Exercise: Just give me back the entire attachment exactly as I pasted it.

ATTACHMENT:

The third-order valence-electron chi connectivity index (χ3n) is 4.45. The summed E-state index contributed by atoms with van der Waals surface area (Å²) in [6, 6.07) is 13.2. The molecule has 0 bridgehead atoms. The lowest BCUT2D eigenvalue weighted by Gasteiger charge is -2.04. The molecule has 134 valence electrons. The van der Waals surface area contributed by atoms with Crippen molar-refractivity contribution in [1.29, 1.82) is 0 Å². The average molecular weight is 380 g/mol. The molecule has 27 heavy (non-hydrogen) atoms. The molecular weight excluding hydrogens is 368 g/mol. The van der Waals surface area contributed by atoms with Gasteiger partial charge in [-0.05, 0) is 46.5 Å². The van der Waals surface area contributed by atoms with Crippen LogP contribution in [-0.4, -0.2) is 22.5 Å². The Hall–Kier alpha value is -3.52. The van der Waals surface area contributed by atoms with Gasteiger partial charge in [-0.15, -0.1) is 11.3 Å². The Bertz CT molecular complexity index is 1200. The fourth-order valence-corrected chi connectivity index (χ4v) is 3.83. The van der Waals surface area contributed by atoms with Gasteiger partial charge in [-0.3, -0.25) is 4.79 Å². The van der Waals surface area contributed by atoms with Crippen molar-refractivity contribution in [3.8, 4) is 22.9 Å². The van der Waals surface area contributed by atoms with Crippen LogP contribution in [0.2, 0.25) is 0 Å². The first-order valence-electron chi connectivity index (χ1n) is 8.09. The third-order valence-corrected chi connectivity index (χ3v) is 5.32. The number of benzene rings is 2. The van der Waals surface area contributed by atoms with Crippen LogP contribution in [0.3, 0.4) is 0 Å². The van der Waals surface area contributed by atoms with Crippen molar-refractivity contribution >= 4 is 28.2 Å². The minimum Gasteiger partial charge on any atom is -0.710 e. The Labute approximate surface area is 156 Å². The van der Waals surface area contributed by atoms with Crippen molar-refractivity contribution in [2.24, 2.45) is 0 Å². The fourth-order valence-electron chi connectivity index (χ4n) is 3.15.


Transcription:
The third-order valence-electron chi connectivity index (χ3n) is 4.45. The summed E-state index contributed by atoms with van der Waals surface area (Å²) in [6, 6.07) is 13.2. The molecule has 0 bridgehead atoms. The lowest BCUT2D eigenvalue weighted by Gasteiger charge is -2.04. The molecule has 134 valence electrons. The van der Waals surface area contributed by atoms with Crippen molar-refractivity contribution in [1.29, 1.82) is 0 Å². The average molecular weight is 380 g/mol. The molecule has 27 heavy (non-hydrogen) atoms. The molecular weight excluding hydrogens is 368 g/mol. The van der Waals surface area contributed by atoms with Gasteiger partial charge in [-0.05, 0) is 46.5 Å². The van der Waals surface area contributed by atoms with Crippen LogP contribution in [-0.4, -0.2) is 22.5 Å². The Hall–Kier alpha value is -3.52. The van der Waals surface area contributed by atoms with Gasteiger partial charge in [-0.15, -0.1) is 11.3 Å². The Bertz CT molecular complexity index is 1200. The fourth-order valence-corrected chi connectivity index (χ4v) is 3.83. The van der Waals surface area contributed by atoms with Gasteiger partial charge in [-0.3, -0.25) is 4.79 Å². The van der Waals surface area contributed by atoms with Crippen molar-refractivity contribution in [3.8, 4) is 22.9 Å². The van der Waals surface area contributed by atoms with Crippen LogP contribution in [0.2, 0.25) is 0 Å². The first-order valence-electron chi connectivity index (χ1n) is 8.09. The third-order valence-corrected chi connectivity index (χ3v) is 5.32. The number of benzene rings is 2. The van der Waals surface area contributed by atoms with Crippen LogP contribution in [0.3, 0.4) is 0 Å². The van der Waals surface area contributed by atoms with Crippen molar-refractivity contribution >= 4 is 28.2 Å². The minimum Gasteiger partial charge on any atom is -0.710 e. The Labute approximate surface area is 156 Å². The van der Waals surface area contributed by atoms with Crippen molar-refractivity contribution in [2.24, 2.45) is 0 Å². The fourth-order valence-electron chi connectivity index (χ4n) is 3.15.